"The budgets that were presented before Congress, and before the American people, represent a tale of two futures," Palazzo stated. "One keeps us on an out-of-control spending spree and allows sequestration to strip away vital defense spending. The other makes responsible choices that address the drivers of our disastrous debt and deficits and lives up to our greatest obligation under the U.S. Constitution: providing for the Common Defense."
Overall, when compared to the president's budget, the Path to Prosperity cuts spending by $5 trillion, prevents tax increases of almost $2 trillion, reduces deficits by more than $3 trillion, shrinks the size of government, repeals the president's health care law, and prevents the first year of damaging sequestration cuts to defense.
Congressman Palazzo has worked over the last few months with other House Republicans to raise awareness and work to prevent sequestration cuts that would threaten to further slash Department of Defense budgets. Earlier in the year, Palazzo released a video with other House Republicans on the Armed Services Committee, asking President Obama to address sequestration in his own budget. The administration's defense budget included no such provisions.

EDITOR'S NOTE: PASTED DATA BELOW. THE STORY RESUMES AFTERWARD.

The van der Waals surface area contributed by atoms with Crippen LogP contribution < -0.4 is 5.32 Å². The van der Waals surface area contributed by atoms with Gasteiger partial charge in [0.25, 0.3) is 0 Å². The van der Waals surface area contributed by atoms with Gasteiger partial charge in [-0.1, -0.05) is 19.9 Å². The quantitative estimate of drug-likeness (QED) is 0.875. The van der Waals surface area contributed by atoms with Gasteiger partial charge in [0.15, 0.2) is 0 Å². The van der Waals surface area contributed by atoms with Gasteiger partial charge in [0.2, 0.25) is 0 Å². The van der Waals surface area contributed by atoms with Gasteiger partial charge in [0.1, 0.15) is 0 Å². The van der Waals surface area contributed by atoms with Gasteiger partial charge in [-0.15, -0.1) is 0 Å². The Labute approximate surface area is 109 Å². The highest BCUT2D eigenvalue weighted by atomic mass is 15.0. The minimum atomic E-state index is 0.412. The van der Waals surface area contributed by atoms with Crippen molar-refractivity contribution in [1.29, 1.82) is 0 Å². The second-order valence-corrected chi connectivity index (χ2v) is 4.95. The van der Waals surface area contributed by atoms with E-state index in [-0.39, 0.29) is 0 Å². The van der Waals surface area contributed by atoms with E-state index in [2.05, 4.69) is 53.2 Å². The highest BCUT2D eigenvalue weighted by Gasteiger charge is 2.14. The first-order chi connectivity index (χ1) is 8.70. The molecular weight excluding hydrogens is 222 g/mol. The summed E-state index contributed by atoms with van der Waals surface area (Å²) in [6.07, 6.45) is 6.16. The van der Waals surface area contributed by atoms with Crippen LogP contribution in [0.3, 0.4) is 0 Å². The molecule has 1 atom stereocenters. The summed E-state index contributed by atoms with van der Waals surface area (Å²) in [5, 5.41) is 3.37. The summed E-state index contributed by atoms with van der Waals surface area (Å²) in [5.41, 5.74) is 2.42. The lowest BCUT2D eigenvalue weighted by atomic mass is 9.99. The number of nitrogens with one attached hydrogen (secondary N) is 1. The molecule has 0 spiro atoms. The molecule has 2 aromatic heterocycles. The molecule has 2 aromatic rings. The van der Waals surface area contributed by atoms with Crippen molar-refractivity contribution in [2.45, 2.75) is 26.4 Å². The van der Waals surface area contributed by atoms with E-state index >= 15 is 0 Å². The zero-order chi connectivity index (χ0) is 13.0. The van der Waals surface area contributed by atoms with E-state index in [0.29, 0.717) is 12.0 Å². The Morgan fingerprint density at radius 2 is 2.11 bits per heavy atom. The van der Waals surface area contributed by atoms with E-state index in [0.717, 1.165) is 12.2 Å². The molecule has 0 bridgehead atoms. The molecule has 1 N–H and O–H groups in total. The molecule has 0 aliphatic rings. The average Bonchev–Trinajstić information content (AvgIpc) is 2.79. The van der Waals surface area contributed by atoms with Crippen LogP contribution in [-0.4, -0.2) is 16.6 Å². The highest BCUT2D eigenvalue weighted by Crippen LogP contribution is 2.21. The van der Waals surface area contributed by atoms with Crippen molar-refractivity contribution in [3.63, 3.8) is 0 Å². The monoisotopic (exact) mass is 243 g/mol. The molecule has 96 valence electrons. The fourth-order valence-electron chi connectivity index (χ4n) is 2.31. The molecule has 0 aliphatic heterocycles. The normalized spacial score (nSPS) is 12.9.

Language in the House version would prevent the first round of cuts, beyond the $488 billion already announced by the President, from hitting the military as a result of sequestration.
"Our plan is not just a Path to Prosperity, it's the Path to Security," Palazzo continued. "That's why I'm proud to support a plan that both makes responsible cuts to combat our debt and takes the necessary steps to preserve our vital national security interests."
Defense Secretary Leon Panetta has said that the large reductions of sequestration "would tear a seam in the nation's defense", giving the U.S. its "smallest ground force since 1940, the smallest number of ships since 1915, and the smallest Air Force in its history.